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Tag:James Johnson
Posted on: May 28, 2009 1:24 pm
Edited on: May 28, 2009 1:47 pm
 

NBA Draft Prospects: SF James Johnson, Wake

James Johnson: 6-9, 235, SF/PF, So. (Wake Forest University)

Draft Rank: #17

SF Rank: #3

Strengths:
Has an inside and outside game. Has the strength to create three-point opportunities inside. Can rebound the ball defensively and bring the ball up like a point guard. Does a great job of crashing the offensive boards to keep plays alive. Runs like a deer. Already has an NBA frame. Has the potential to be a complete offensive player. A natural three, but he has the size to guard fours and the quickness to guard some twos. Good off-the-ball defender. Great body control inside so that he can take a blow and finish. Great passer in the post. Can really see the floor, which may even allow him to run the break and find his teammates. Tremendous in transition. Has very good feet that allow him to lose his man while in the paint. Solid shot blocker. Has a nice mid-range game that includes a very effective pull-up jump shot.

Weaknesses:
Loses focus, which can often lead to turnovers. Often shoots bad shots. Leaves his feet on pump fakes, causing him to fall behind and lose his man defensively. Is a bit of a tweener as he often stays out of the paint, but he doesn't have the perimeter skills to play the 3. Needs to improve his consistency shooting the ball. Doesn't shoot the ball well from three-point range. Relied heavily on his superior size and athleticism in college, which won't be as superior in the NBA. Doesn't have great post-up or back-to-basket moves. Needs to improve his on ball defense.

Mental:
He has all the size and athleticism you look for in a forward, but he often loses his focus and doesn't understand that he can dominate opponents close to the rim. If he really focused and worked on his post game he would be a handful -- but I haven't seen him improve that part of his game in his two years at Wake. That said, he does have an edge and a passion to him many of his Wake Forest teammates lacked this past season. He really needs to mature and show he can focus consistently if he wants to be a reliable NBA player. He does have a fighter's attitude, which I like, but he has to learn how to harness his emotion and use it the best way possible on the court. His mental makeup and his work ethic will ultimately make or break Johnson's game.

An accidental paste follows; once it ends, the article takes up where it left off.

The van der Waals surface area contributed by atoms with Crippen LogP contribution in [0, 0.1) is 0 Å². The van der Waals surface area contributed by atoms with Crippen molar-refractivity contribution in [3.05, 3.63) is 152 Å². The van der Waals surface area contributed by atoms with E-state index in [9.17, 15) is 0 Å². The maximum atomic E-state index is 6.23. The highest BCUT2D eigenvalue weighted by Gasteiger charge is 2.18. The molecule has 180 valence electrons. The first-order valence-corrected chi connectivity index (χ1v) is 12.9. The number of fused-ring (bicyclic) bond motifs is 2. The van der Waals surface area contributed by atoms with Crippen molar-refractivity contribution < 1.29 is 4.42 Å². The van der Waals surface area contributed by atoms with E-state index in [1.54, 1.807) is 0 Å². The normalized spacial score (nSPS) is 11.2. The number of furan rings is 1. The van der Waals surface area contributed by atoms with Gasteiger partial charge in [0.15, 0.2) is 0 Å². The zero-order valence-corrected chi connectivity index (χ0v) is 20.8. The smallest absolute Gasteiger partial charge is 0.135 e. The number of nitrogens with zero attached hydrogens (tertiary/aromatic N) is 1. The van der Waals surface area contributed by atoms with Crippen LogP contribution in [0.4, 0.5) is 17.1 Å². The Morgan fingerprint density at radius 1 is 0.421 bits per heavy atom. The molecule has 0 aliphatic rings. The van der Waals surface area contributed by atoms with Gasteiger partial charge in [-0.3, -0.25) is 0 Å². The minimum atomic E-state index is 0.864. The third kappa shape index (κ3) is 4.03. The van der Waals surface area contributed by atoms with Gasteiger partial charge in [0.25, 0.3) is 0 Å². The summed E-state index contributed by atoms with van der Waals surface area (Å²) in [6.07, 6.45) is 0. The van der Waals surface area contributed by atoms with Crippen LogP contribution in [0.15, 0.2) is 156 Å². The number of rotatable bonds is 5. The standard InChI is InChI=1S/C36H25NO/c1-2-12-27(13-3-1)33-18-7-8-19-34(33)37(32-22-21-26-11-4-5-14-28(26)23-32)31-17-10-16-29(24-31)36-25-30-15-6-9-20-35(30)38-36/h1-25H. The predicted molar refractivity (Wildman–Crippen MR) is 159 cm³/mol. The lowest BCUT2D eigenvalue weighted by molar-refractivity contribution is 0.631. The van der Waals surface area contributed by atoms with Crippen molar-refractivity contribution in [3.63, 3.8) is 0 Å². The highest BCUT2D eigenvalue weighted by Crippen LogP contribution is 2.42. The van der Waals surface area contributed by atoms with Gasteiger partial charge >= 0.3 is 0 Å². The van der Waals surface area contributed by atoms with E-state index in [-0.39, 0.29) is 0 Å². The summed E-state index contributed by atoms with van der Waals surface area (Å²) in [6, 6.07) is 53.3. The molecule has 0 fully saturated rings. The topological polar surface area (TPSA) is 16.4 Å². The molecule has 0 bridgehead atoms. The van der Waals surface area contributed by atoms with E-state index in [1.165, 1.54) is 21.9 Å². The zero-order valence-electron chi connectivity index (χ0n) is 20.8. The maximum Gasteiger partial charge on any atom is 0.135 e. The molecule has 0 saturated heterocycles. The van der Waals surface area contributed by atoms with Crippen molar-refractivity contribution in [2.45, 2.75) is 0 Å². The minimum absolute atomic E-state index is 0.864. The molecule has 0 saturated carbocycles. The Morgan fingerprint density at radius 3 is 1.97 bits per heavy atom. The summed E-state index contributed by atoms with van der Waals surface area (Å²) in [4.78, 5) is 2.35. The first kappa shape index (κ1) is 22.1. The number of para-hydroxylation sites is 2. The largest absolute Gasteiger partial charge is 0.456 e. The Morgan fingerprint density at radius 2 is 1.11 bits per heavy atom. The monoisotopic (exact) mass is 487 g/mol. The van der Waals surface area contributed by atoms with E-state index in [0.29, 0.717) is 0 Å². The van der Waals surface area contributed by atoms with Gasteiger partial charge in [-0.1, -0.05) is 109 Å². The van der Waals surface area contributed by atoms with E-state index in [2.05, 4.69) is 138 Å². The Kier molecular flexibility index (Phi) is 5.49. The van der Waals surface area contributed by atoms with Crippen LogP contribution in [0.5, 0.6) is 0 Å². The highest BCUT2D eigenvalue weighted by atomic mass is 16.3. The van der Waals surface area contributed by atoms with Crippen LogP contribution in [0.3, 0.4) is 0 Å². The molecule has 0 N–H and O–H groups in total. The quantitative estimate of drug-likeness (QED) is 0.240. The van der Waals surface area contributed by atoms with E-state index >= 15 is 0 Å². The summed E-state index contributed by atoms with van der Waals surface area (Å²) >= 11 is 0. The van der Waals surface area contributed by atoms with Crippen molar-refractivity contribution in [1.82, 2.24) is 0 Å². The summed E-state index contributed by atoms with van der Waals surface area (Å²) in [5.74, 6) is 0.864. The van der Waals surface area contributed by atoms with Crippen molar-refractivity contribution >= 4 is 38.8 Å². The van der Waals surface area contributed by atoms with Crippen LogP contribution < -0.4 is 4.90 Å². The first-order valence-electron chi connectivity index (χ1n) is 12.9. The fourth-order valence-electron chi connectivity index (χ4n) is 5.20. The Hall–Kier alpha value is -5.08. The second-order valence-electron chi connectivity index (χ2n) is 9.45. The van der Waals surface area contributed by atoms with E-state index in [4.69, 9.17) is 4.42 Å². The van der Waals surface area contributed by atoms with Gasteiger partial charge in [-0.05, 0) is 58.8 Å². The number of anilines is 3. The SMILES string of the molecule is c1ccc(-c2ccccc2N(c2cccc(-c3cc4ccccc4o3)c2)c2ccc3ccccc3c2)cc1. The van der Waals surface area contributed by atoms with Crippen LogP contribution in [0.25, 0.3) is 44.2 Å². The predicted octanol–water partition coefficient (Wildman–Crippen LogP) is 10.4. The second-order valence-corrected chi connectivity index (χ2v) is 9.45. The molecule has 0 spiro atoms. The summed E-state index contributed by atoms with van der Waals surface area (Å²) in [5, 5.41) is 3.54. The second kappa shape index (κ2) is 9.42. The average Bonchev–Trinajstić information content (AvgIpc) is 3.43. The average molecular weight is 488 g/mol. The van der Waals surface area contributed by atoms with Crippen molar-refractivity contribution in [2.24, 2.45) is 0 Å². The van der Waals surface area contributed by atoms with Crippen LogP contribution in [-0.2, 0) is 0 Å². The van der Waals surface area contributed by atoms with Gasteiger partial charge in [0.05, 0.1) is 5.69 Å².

Extra Info:
-- Was an accomplished kickboxer while in high school in South Dakota.
-- Despite the fact he is a sophomore, he is already 22.

Comparison:

Al Harrington, 6-9, 250, PF

Would be a good fit for: New Jersey Nets, Phoenix Suns or Sacramento Kings

Conclusion:
Johnson's biggest issue will be that he's a bit of a tweener. However, his offensive skill set should create mismatches no matter who is covering him. His ability to go inside and outside is what makes him a commodity and ultimately what will probably lead a team to take him with a top-15 pick. He needs to learn that he could really hurt opposing teams when he is taking the ball to the rim and posting players up who may not have his size or athleticism. Ultimately, I wish he were a power forward prospect, but after watching him I am not sure he will be the type of guy who will want to do his work in the paint. If that changes he could be a really good pro. He has a ceiling that is much higher than guys like Sam Young and Terrence Williams.

He reminds of New York Knicks forward Al Harrington. His build is very similar, and like Harrington he is at his best when he is attacking rather than settling for threes. He also is a bit of a tweener like Harrington, which will lead to him struggling on defense.

Johnson's mental makeup and work ethic will be a big factor in how he does in the NBA. The game won't come nearly as easy to him as it did in College and he will have to continue to work if he wants to be a factor. His physical attributes and his skill set have the makings of a starting forward, but he still needs to improve and show that he can contribute consistently.

 
 
 
 
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